gene-cell-therapy

Gene Therapy is the transfer of genetic material (gene transfer) to dysfunctional cells to correct a deficiency in the DNA or genome of a patient. Cell Therapy, such as stem cell therapy, can also be used to achieve these goals. These approaches can be applied to genetic disorders as well as diseases acquired over the lifetime of an individual, such as cancer or infection, to confer a specific property to the cell allowing it to combat the disease.

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Gene Therapy in the News

  • A risk gene for dyslexia is associated with impairments in visual motion detection, according to a study. Mutations in the gene DCDC2 have previously been associated with dyslexia, and this study found that dyslexics with an altered copy of the gene are unable to detect certain types of visual motion.

  • A cluster of defined, non-coding RNAs are mechanistically involved in endocrine therapy resistance in human breast cancer cells, new research has revealed. Furthermore, resveratrol, a kind of polyphenol, was found to repress these RNAs and inhibit the proliferative activity of breast cancer cells which had acquired resistance.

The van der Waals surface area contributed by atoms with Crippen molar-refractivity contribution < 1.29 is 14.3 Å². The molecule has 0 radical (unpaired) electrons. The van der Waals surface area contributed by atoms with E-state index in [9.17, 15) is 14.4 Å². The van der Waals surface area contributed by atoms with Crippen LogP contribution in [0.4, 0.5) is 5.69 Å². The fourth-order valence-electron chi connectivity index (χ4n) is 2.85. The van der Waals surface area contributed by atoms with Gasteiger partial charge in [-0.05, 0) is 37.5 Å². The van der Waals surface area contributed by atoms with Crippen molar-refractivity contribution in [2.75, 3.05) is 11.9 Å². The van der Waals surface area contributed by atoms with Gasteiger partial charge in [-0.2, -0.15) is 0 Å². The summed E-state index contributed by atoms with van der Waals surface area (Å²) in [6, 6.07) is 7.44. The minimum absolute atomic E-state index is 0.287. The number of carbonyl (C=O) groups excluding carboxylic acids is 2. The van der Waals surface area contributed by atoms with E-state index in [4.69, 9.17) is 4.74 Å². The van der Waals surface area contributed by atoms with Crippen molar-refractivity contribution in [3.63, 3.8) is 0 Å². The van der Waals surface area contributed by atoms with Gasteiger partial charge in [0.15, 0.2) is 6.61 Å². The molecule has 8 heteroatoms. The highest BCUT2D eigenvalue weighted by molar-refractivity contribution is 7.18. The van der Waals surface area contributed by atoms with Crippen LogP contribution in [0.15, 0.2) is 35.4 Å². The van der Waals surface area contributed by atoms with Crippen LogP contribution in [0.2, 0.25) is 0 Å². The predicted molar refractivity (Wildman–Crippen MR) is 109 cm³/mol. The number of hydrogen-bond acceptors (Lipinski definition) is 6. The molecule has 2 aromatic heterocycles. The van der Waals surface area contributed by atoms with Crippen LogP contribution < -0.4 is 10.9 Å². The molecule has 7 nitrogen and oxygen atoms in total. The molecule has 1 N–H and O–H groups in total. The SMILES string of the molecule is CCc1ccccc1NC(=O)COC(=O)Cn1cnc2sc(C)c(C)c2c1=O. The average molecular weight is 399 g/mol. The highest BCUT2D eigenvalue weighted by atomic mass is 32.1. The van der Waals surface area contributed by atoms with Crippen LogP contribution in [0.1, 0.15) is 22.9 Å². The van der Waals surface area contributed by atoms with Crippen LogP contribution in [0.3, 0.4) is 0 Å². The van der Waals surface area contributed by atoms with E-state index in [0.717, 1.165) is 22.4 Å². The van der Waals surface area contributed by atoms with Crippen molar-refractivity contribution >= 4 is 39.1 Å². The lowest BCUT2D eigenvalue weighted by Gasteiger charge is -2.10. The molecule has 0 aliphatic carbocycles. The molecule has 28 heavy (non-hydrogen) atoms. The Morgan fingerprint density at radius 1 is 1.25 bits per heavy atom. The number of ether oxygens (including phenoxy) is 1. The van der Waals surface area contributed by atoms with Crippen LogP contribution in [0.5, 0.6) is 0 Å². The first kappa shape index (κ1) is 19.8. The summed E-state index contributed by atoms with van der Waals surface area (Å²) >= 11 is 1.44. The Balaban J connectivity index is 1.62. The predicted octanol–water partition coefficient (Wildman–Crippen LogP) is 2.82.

• Researchers have shown that changing just a single letter of the DNA of human red blood cells in the laboratory increases their production of oxygen-carrying hemoglobin -- a world-first advance that could lead to a cure for sickle cell anemia and other blood disorders. The new genome editing technique introduces a beneficial, naturally occurring genetic mutation into the cells to switch on a gene that is turned off in most people after birth.

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© 2012 Gene Therapy Review. All Rights Reserved. ISSN (print) 1792-0094, ISSN (online) 1792-0108